So I wrote this while we were in Copenhagen, months ago...which was also 2 months after birth. But I really love birth, so it still feels fresh in my mind. Bowie is almost 6 months old now! And we get to snuggle him all the time. 


I’m laying in bed trying to sleep after jet lag, and my mind is buzzing all over, so I figure I might as well get some stories out.


At the end of our pregnancy, I was slightly depressive and very very ready to be done. I love being pregnant in theory, but it takes so much out of me physically, and I was hurting emotionally just knowing it could go on for extra weeks. I bow to the women who could do this many more times. And I feel for all the women before me (and still) who had to do it involuntary. Pregnancy is beautiful and miraculous, but at the end, I couldn’t sleep past 1am, and I couldn't use my normal human things that make me cope with depression (exercise and wine). 

January came, and we eagerly joked that he could arrive any day. My due date of Feb 5th had shifted a few times, and my own kids had been born at 41 and 38 weeks, so in my head it could be any time. I had always wanted the water-breaking story, so I tried to envision everything water. At 37 weeks, I walked, bounced on the ball, and obsessively googled labor-starting solutions. Marissa was on board, anxious and eager to start the next phase. We met with my beautiful doula and yogi friend Tiff to manifest some good things for the birth, and she walked us through meditations that helped us manifest bringing this baby. She gave us a powerful essential mix that would help start and ease contractions. I bathed in the oil for a week, until Juniper broke the bottle on the floor and I fell into a crying mess. Hormones at the end of pregnancy are intense. Contractions came and went, but never progressed into anything. I stopped telling Marissa about them because we were getting exhausted by being ‘ready.’ I took primrose oil and pumped, which allowed us some colostrum. Hope my dr doesn’t read that, totally off the record.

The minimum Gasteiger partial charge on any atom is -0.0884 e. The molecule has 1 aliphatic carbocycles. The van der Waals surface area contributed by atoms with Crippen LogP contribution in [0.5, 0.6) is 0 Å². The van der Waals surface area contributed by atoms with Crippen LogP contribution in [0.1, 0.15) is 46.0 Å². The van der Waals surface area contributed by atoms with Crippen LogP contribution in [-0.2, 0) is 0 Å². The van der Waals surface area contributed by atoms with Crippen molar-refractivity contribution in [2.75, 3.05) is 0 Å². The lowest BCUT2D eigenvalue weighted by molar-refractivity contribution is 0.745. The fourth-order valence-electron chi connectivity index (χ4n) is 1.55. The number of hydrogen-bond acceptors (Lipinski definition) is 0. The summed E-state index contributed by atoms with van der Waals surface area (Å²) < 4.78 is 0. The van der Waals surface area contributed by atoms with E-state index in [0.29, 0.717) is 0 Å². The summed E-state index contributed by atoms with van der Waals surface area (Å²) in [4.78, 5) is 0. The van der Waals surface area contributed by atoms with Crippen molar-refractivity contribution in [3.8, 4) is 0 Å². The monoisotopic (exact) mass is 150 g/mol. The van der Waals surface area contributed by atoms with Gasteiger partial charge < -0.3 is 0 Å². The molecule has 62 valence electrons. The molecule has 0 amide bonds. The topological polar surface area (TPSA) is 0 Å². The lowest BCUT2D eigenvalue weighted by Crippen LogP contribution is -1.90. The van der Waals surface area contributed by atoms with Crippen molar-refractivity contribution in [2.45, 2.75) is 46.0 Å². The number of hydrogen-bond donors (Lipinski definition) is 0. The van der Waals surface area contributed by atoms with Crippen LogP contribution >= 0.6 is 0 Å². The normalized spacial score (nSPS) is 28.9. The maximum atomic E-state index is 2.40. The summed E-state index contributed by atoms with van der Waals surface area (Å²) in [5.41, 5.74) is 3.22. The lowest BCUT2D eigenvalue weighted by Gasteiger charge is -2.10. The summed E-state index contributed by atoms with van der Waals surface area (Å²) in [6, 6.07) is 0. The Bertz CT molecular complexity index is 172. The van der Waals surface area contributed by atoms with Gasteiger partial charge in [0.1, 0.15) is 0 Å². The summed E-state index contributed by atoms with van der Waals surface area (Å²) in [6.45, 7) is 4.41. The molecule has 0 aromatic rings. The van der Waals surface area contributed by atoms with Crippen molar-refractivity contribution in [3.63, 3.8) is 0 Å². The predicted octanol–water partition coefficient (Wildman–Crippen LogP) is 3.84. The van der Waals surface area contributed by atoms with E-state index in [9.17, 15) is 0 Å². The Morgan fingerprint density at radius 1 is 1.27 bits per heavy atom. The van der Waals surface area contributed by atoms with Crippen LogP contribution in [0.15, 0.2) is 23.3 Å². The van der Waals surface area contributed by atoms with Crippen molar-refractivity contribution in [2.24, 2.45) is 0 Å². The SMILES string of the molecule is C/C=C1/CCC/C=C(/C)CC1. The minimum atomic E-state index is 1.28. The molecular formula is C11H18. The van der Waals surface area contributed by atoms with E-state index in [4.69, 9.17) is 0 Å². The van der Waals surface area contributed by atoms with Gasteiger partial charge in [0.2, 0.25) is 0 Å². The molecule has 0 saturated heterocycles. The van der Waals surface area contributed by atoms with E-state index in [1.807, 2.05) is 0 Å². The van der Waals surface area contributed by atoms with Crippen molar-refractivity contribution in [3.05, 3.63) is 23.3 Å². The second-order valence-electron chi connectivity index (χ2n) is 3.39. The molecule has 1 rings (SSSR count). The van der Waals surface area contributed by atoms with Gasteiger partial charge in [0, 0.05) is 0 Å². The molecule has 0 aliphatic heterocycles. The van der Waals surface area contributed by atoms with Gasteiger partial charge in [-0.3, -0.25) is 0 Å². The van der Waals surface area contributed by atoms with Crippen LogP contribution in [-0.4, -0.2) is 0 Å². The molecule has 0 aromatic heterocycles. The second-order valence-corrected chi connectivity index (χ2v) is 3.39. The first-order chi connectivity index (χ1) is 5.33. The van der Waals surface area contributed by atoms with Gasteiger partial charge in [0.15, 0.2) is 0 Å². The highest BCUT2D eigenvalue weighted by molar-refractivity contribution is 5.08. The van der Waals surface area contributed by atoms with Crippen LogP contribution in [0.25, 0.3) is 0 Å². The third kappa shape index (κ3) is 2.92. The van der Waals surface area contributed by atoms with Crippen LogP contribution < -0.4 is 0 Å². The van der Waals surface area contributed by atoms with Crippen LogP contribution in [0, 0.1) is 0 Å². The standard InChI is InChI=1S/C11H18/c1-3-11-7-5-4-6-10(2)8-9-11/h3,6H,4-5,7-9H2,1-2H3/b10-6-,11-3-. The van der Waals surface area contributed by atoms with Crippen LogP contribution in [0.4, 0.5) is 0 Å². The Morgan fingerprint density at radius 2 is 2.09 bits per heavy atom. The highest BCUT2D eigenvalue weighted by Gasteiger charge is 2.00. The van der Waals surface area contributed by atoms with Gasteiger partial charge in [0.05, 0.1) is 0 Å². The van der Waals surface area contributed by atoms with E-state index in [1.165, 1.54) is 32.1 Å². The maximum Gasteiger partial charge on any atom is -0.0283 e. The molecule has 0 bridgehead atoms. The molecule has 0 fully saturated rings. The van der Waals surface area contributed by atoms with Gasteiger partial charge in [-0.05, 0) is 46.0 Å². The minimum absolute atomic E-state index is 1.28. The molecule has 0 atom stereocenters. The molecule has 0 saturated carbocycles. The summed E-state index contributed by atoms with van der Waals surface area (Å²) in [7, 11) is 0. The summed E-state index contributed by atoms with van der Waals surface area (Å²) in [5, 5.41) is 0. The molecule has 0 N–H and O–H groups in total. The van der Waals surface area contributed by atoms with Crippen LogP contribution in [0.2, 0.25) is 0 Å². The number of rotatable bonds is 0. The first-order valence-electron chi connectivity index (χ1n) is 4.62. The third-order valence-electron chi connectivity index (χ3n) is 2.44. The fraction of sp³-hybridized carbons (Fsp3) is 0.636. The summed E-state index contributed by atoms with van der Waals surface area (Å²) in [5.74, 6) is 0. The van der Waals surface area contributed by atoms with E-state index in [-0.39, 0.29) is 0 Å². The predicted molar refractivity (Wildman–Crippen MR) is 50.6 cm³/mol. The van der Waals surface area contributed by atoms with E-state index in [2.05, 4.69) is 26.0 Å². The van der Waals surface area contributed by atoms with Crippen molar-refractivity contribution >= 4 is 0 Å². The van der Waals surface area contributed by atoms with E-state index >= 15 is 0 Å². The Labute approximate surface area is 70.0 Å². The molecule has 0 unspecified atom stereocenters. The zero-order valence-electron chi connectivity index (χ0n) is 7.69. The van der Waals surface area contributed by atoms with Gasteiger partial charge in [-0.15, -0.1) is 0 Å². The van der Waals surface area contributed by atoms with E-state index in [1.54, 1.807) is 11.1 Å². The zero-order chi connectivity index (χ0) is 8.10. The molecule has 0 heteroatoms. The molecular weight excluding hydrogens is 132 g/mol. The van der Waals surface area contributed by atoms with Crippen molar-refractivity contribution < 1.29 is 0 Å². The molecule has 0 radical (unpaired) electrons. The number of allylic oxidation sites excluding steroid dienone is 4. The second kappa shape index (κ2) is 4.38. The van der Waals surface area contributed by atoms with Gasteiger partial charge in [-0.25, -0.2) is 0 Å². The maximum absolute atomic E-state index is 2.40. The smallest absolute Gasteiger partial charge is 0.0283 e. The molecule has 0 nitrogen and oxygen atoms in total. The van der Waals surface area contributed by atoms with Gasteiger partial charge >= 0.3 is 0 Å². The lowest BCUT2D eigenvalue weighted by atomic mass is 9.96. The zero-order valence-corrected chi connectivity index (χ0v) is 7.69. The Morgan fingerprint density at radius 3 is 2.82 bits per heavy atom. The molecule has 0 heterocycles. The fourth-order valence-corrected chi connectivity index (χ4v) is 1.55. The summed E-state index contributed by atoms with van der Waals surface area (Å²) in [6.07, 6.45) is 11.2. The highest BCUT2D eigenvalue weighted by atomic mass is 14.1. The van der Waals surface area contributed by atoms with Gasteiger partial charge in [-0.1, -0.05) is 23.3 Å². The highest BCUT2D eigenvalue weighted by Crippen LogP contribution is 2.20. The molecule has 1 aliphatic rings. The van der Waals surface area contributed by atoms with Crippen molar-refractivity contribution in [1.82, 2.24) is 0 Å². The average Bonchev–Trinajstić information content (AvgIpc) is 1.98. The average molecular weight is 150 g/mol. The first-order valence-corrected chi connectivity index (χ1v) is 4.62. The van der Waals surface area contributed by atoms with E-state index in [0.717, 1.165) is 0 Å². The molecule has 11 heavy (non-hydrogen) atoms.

Finally, on the night of 1/28, I started feeling contractions that stuck. I walked a few intense loops around the neighborhood, and tried to finish some design work. I got more excited every time the pain came, and texted the Hewkos to be ready. A few hours later, I told Ben it was time, and M & J came to pick me up. We rode the 3 minutes to the hospital, me apologizing and preparing them that it could be a false alarm. Despite super slow progress, the nurses liked our story and helped us get a room. We walked for hours in the hospital with mild contractions. I was so happy to be there and finally fulfilling my favorite part of the process - birth. Ben joined us, after my mom relieved him of sick baby Juniper (she had started barfing minutes after I left for the hospital). Ben brings such a sense of calm during birth, and during life.

After a slow night of little progress, the nurses started a pitocin schedule and contractions got more intense. M&J were excited, and still wavering on a name for baby. We were happy and ready. Eventually things progressed very quickly from 5 cm to 10 cm. Around 7am, my doctor came rushing in right before we were ready. I pushed once. Twice. Baby came out after barely any pushing, and the doctor rested him in Marissa’s arms. It was everything all at once - so happy, relieving, sunny, emotional, and raw. Ben took a video that makes me cry every time. If I could do *just* that moment over and over, I would.

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A few minutes after birth, the nurses became concerned with my bleeding, and called the staff OB to come check on my uterus. He brought the on-call ultrasound tech to check, and found retained placenta. What followed was somewhat blurry, and incredibly painful. The doctor reached into my uterus with gloved hands to manually scrape out extra felt like a million periods all at once. There wasn’t time for pain meds. After this, the bleeding still didn’t stop, so I was rushed to the OR. Ben came with me until he wasn’t allowed, and I vaguely remember asking him if I was going to die (it may have been the exhaustion or pain talking, but something about all the rushed doctors and nurses was absolutely terrifying). A few frantic minutes later, my doctor was called in and implanted a balloon to stop the bleeding. My body wouldn’t stop shaking, and continued to shake as I was recovering in the ICU. The nurses in my care were the nicest most calming humans ever, I hope they get paid in diamonds and cheesecakes and Ferraris. That night was very painful, and at one point my body started 'birthing' the balloon... so the nurse had to order an emergency removal. After that, and some insane painkillers, I had the best sleep of my life. It was unreal not having a baby inside or next to me. During the whole journey, everyone had asked how it was going to feel afterwards, and I guess and in the end, I guess I felt accomplished. Like a long race, or learning something new. And now we have a new baby soul in the tribe, and all is well. 

All photos by Benjamin Squirrell.

Love. Ally.

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